Types of Government

A government is an entity or body of individuals, typically an nation, that governs an entire organized society, usually a state. There are many kinds of government, with the most famous being constitutional government, central government, decentralized government and sovereign government. Government structure varies significantly from one country to another, ranging from simple democracy to absolute monarchy. Many political parties also exist, representing the various interests of citizens in a political party system. Political parties can be divided into many different branches such as national, regional and local government.

The concept of democracy is a popular term used to describe government structure. It is the principle that government can rule over people by peacefully elected representatives of the population exercising their right of majority rule. This is considered by many to be the foundation of democracy. A representative government, for instance, is representative of the people, a representative of a common interest and they enjoy a certain degree of equality among them, however they still enjoy a privileged position compared to other citizens because they are chosen by the majority of citizens for that particular interest. If there are no majorities in a country, then a minority government must take over and establish a regime of legitimacy.

One of the major characteristics of democracy is freedom of choice, or popular control, where political parties are allowed to set their own agendas and make policies that are in line with their personal values and beliefs. In the United States, a healthy democracy would ensure that there are limits on the power of popular institutions like political parties and corporations. Some political parties may wish to increase social welfare spending or reduce taxes on businesses, but this would require popular consent and the approval of a majority of citizens. In monarchies, a monarch acts on the instructions of the powerful House of Royalty and it is rare for a monarch to do anything that would threaten the interests of the House of Saud.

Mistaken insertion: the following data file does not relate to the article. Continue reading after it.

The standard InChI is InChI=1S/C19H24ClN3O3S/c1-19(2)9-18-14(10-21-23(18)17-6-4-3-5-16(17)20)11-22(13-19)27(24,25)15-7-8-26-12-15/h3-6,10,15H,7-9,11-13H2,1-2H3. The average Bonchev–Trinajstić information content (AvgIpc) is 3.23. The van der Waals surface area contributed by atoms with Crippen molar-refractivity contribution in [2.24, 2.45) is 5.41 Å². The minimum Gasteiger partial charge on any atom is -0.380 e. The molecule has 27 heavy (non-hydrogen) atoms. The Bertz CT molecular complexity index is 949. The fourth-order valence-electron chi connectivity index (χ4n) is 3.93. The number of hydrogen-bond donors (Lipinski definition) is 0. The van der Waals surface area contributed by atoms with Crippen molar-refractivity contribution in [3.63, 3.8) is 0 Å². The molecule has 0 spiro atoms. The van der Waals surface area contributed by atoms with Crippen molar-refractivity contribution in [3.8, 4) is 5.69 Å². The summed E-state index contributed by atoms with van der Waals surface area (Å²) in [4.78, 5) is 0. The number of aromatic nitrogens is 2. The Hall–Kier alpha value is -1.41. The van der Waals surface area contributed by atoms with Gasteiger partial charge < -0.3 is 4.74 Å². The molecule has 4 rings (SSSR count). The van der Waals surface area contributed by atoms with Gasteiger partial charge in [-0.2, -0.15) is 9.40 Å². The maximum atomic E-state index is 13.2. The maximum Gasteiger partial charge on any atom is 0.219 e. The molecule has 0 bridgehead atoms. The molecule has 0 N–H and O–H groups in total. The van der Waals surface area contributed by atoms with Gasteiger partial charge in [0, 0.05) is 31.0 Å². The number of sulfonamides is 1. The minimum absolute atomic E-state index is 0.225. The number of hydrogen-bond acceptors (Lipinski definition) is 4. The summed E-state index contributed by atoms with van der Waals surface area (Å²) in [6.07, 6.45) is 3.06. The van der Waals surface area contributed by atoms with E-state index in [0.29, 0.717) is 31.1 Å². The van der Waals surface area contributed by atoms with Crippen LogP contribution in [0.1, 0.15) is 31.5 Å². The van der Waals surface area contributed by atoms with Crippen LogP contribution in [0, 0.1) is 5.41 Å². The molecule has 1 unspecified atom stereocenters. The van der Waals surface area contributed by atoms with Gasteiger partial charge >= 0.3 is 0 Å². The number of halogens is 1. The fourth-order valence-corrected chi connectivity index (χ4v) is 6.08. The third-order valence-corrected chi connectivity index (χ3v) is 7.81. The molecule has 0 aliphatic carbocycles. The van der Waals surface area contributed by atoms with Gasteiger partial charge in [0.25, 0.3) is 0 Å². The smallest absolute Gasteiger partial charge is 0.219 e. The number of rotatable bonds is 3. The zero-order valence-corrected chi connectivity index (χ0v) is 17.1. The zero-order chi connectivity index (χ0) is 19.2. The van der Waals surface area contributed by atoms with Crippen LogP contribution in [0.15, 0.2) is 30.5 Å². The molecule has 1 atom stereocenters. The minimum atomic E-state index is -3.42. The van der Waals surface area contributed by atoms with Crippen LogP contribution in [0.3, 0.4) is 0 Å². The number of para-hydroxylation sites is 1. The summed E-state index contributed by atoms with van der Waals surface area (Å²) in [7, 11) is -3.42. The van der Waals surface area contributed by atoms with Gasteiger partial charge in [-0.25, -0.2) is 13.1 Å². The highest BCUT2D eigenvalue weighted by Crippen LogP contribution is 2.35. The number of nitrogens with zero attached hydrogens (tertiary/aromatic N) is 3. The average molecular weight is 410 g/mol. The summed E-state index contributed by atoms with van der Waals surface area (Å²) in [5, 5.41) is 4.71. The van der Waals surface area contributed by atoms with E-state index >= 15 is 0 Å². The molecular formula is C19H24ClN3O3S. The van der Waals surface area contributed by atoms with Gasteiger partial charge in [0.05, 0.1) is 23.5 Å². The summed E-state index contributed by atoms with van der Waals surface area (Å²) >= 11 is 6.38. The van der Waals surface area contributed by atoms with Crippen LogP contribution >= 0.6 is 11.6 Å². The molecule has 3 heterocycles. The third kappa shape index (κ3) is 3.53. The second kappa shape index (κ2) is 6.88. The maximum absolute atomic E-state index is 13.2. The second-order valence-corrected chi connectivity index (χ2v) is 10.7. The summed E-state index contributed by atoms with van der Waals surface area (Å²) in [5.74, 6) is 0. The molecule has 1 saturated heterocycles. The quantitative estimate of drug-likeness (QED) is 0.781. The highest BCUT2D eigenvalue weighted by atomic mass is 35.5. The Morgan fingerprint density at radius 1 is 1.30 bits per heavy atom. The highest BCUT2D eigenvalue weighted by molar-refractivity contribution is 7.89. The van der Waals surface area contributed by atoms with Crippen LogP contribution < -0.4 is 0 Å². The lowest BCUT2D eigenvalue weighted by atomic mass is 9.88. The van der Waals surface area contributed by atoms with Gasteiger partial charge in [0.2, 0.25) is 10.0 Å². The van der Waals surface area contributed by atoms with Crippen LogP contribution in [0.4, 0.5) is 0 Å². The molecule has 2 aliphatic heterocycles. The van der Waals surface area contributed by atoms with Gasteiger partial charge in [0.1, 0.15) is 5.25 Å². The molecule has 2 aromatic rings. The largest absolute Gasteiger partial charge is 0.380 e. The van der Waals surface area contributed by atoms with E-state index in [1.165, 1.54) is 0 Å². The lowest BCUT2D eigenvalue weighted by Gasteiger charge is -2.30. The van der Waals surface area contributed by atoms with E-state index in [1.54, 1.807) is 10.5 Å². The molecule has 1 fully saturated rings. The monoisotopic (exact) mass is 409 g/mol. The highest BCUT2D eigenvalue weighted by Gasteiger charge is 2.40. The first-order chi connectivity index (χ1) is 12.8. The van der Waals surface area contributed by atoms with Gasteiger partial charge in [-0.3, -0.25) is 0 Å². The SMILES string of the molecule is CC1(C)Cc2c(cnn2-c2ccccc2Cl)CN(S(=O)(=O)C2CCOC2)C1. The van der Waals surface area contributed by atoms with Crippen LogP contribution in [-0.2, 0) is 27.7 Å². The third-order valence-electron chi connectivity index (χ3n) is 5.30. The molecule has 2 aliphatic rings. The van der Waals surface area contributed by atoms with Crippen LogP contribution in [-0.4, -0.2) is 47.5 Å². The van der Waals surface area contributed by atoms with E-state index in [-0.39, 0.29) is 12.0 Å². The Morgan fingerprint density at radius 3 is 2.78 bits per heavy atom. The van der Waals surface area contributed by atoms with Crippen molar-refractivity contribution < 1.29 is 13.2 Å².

On the other hand, an absolute monarchy has nothing to offer beyond the institution of formal government. Monarchs may choose their own ministers, conduct government policy, and even pick their own Supreme Court Justices. Absolute monarchies may grant their subjects privileges, immunities, and basic freedoms, but these benefits are not available to any of their subjects except the immediate family members who have been chosen for the position by the monarch. This can often mean the exclusion of women and minorities.

As we have seen throughout the history of twentieth century and the first two decades of the new century, there have been two main types of governments – absolute dictatorship and democracy. Absolute dictators and former rulers of various Latin American countries such as Argentina, Chile, and Equador are generally described by their opponents as “dictators” and “tyrants” because they institute policies that most people would consider to be absolute. These dictators use force and terror to maintain their power. There is nothing inherently wrong with calling a ruler an “empire” or a “tyrant”, if that terminology suits the language of the time, because such terms accurately describe the historical practices of a select few. However, when those who use these descriptions try to apply those ideas to our current period, they alienate most people’s sympathy because it seems to suggest that any leader, whether he is actually using military force or not, is guilty of committing an act of tyranny.

As far as types of government are concerned, the two most recognized types are democracy and absolute monarchy. A new idea gaining in popularity in modern times is called democracy triad; this consists of democracy, multiparty elections, and multipartisan rule. If elected officials fail to follow the will of the people, they are removed from office and replaced by another elected official. The main difference between democracy and a military dictatorship is that no one can legitimately become a dictator unless he invades his country or is accused of crimes against peace and international public agreement.